UBS in 2011 found itself in a similar position as Credit Suisse’s current one, announcing a change in the Bank’s underlying structure caused by a $2.3bn rogue trading affair, as well as unfavorable market conditions. The scandal marked UBS deeply, causing the resignation of the then current CEO Oswald Grübel, who found all his efforts against tougher regulation vanished due to the misconduct of an employee of the London’s Investment Banking Trading department, along with the death of any remaining ambition to compete with Wall Street’s Titans. Ambition which already started to collapse during the Global Financial Crisis, bearing in mind that UBS, along with Credit Suisse and Deutsche Bank, was one of the main investors in Residential mortgage-backed security collateralized debt obligations, a bundle of Subprime Mortgages, which were highly attractive to lenders who thought of RMBS CDOs as lucrative investments given the high risk they were taking, necessary to compete with major players on Wall Street. Furthermore, in 2012, the Swiss Bank found itself in a critical situation due to previous years poor performances of the Investment Bank Fixed Income Department, no longer profitable given the stricter capital rules on riskier business introduced after the financial crisis, those circumstances lead to the wind down of the entire Fixed Income division, the dismissal of 10’000 employees and the departure of Investment Bank co-head Carsten Kengeter from Sergio Ermotti’s top team. Ermotti was Grübel replacement as Chief Executive, his mission was an overhaul of the Bank’s structure, aimed at saving capital. This restructuring plan was defined as necessary, not solely for UBS but for the entire Banking industry, by Ermotti. Acting ahead of competitors and reshaping their core business, would guarantee a better position in order to deliver sustainable results over the long term. The layoff undertaken translated to 15% of the total staff, targeting mostly Investment Bankers, considering their high salaries and bonus. Therefore it can be seen how Ermotti’s strategy was to shift toward UBS roots, private banking, hence a smaller Investment bank, focused on handling equities, foreign exchange trading, corporate advice and precious metals trading would leave a stronger focus on high net worth individuals.

4. Solvency/liquidity analysis

In this paragraph we want to estimate the market value, in terms of money, taking into consideration factors such as risk, time and income expectation. To evaluate a bank we cannot employ the same models we adopt for other firms, because of banking specific characteristics.

One model that can be used for analyzing banks is the Dividend Discount Model (DDM): it is a quantitative method to predict the price of a company's stock based on the present value of future dividend payments. Taking as fixed the risk free rate of return, which is at 4%, the risk premium added to R𝑓 of 5%, which is the average return for buying bank shares and a projected growth of dividends of 7.1%. The last value takes into account the expected growth for the next 4 years, considering that 2022 will scarcely show a positive growth. However if the bank survives this period of turbulence it is feasible to go back to 2018-2020 level of dividends paid, which was around $700M, in 5-10 years. As a result of this model we ended up with an intrinsic value of $14 Billion, based on these assumptions. It’s crucial to understand that this valuation considers the hypothesis of no further worsening to the current situation, meaning that its divisions get back on track. This doesn’t include various risks related to errors from the management and the mutation of external factors. To better understand if the model expectations are conceivable we decided to take our analysis further, by studying different indicators. The first and most common one is Cet1 ratio (Common Equity Tier 1), introduced by the Basel Committee following the financial crisis of 2008 to avoid similar situations. It is a measure of solvency and it’s calculated dividing Cet1 by risk-weighted assets (RWA). Cet1 is the most exposed level of the capital structure, therefore every loss will affect Cet1 ratio. Its value must be over 15.1%, while Credit Suisse's was around 13.6% for the last three quarters. This means that the company is taking too many risks or that its Cet1 has dropped too much, in both cases it is a warning. The same applies to Tier 1 leverage ratio, which measures the core capital in relation to total assets. This ratio should be above 5% and Credit Suisse stays around 6.1%. As a consequence of this value we can see how the Cet1 ratio was caused by too many risks. Next we need to analyze the liquidity of the bank. Starting with the liquidity coverage ratio, which shows the ability of the bank to fund cash outflows for 30 days with high quality liquid assets. With an outstanding ratio of 191%, Credit Suisse differs a lot from Lehman Brothers in 2007.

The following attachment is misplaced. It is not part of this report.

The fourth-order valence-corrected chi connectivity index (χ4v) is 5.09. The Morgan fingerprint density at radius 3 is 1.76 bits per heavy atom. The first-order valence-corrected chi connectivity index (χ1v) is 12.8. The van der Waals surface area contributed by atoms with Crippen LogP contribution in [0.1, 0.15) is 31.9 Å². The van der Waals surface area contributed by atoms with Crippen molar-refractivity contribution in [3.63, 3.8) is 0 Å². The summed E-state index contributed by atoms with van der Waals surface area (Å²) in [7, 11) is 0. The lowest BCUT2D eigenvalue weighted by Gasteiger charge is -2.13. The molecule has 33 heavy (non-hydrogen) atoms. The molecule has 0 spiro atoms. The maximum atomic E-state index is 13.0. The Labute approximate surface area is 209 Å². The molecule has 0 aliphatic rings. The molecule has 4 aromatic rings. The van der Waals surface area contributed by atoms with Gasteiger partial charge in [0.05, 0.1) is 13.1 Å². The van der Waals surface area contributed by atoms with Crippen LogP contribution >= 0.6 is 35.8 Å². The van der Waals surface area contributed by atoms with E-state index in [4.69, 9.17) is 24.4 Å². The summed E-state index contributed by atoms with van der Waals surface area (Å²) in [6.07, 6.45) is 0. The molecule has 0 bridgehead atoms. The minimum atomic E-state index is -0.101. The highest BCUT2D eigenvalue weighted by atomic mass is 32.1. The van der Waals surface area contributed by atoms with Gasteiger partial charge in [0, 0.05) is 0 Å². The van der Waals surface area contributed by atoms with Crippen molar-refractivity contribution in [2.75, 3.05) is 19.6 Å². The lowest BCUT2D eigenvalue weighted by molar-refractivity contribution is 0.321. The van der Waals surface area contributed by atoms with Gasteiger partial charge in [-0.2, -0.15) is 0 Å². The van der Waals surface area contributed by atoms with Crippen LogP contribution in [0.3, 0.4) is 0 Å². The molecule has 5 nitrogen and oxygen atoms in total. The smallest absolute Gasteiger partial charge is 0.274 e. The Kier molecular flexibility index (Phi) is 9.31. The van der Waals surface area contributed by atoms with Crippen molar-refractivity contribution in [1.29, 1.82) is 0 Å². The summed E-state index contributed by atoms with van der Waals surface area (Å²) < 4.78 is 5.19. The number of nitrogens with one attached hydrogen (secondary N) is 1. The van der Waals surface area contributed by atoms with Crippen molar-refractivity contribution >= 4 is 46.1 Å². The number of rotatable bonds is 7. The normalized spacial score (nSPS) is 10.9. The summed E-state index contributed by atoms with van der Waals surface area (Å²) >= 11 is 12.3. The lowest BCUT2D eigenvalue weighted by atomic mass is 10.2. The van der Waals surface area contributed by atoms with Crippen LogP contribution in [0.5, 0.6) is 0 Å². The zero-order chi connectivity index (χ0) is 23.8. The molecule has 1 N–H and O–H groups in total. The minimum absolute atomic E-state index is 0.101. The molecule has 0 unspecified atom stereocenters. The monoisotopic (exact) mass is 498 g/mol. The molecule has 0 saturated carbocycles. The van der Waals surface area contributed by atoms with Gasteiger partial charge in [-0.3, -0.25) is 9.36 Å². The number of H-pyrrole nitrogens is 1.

To conclude the analysis of liquidity it could be interesting to examine the Net Stable Funding Ratio (NSFR), which compares the available source of stable funding with the required source of stable funding. The Available amount of Stable Funding includes the bank's capital, preferred stock, and liabilities with maturities greater than one year. Certain other types of liabilities with residual maturities shorter than 1 year that are not expected to be withdrawn during the stress period can also be included. The amount of RSF is calculated as the weighted sum of the value of assets held and funded by the bank including off-balance sheet exposure. The RSF factor represents the portion of an asset that could not be monetized during a liquidity stress scenario and which needs to be covered by a stable source of funding. The NSFR reached as of Q2 2022 the value of 132%, meaning the company is liquid enough to withstand a liquidity crisis.